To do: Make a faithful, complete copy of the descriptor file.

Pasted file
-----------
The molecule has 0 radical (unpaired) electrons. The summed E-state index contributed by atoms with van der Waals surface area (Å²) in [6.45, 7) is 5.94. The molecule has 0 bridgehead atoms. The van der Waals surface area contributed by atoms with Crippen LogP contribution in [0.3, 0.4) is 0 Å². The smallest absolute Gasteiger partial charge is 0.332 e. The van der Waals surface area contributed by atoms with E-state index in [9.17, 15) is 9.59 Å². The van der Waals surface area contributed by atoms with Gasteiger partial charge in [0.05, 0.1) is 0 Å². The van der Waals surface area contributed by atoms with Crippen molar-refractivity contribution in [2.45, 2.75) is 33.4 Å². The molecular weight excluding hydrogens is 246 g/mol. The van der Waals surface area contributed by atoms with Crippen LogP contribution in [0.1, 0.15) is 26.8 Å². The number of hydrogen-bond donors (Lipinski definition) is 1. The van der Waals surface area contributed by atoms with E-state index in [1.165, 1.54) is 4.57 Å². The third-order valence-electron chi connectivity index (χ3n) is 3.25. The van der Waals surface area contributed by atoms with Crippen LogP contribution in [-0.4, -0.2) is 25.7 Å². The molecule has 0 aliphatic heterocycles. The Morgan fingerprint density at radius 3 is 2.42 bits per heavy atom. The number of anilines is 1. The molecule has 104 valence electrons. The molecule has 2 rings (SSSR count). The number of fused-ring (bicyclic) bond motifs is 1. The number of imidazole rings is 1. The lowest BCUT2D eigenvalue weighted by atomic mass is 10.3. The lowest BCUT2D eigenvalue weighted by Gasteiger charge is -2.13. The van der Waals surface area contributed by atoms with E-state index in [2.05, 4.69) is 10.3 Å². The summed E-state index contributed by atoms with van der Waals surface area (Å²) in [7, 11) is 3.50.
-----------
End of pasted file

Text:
The molecule has 0 radical (unpaired) electrons. The summed E-state index contributed by atoms with van der Waals surface area (Å²) in [6.45, 7) is 5.94. The molecule has 0 bridgehead atoms. The van der Waals surface area contributed by atoms with Crippen LogP contribution in [0.3, 0.4) is 0 Å². The smallest absolute Gasteiger partial charge is 0.332 e. The van der Waals surface area contributed by atoms with E-state index in [9.17, 15) is 9.59 Å². The van der Waals surface area contributed by atoms with Gasteiger partial charge in [0.05, 0.1) is 0 Å². The van der Waals surface area contributed by atoms with Crippen molar-refractivity contribution in [2.45, 2.75) is 33.4 Å². The molecular weight excluding hydrogens is 246 g/mol. The van der Waals surface area contributed by atoms with Crippen LogP contribution in [0.1, 0.15) is 26.8 Å². The number of hydrogen-bond donors (Lipinski definition) is 1. The van der Waals surface area contributed by atoms with E-state index in [1.165, 1.54) is 4.57 Å². The third-order valence-electron chi connectivity index (χ3n) is 3.25. The van der Waals surface area contributed by atoms with Crippen LogP contribution in [-0.4, -0.2) is 25.7 Å². The molecule has 0 aliphatic heterocycles. The Morgan fingerprint density at radius 3 is 2.42 bits per heavy atom. The number of anilines is 1. The molecule has 104 valence electrons. The molecule has 2 rings (SSSR count). The number of fused-ring (bicyclic) bond motifs is 1. The number of imidazole rings is 1. The lowest BCUT2D eigenvalue weighted by atomic mass is 10.3. The lowest BCUT2D eigenvalue weighted by Gasteiger charge is -2.13. The van der Waals surface area contributed by atoms with E-state index in [2.05, 4.69) is 10.3 Å². The summed E-state index contributed by atoms with van der Waals surface area (Å²) in [7, 11) is 3.50.